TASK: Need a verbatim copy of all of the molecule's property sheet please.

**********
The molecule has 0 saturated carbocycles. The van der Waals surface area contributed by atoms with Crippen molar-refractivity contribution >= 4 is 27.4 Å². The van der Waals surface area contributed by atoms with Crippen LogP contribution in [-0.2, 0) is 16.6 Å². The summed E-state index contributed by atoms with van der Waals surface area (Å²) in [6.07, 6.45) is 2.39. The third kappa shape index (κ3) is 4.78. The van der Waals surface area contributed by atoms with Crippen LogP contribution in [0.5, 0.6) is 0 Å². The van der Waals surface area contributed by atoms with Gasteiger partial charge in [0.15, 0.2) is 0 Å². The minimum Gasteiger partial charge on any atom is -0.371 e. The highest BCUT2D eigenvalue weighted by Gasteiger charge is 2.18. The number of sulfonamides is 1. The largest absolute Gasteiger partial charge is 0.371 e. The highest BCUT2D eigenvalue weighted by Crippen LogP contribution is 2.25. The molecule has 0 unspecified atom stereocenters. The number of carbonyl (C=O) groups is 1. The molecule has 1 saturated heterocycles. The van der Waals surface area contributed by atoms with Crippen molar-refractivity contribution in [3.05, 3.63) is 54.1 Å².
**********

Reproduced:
The molecule has 0 saturated carbocycles. The van der Waals surface area contributed by atoms with Crippen molar-refractivity contribution >= 4 is 27.4 Å². The van der Waals surface area contributed by atoms with Crippen LogP contribution in [-0.2, 0) is 16.6 Å². The summed E-state index contributed by atoms with van der Waals surface area (Å²) in [6.07, 6.45) is 2.39. The third kappa shape index (κ3) is 4.78. The van der Waals surface area contributed by atoms with Crippen LogP contribution in [0.5, 0.6) is 0 Å². The van der Waals surface area contributed by atoms with Gasteiger partial charge in [0.15, 0.2) is 0 Å². The minimum Gasteiger partial charge on any atom is -0.371 e. The highest BCUT2D eigenvalue weighted by Gasteiger charge is 2.18. The number of sulfonamides is 1. The largest absolute Gasteiger partial charge is 0.371 e. The highest BCUT2D eigenvalue weighted by Crippen LogP contribution is 2.25. The molecule has 0 unspecified atom stereocenters. The number of carbonyl (C=O) groups is 1. The molecule has 1 saturated heterocycles. The van der Waals surface area contributed by atoms with Crippen molar-refractivity contribution in [3.05, 3.63) is 54.1 Å².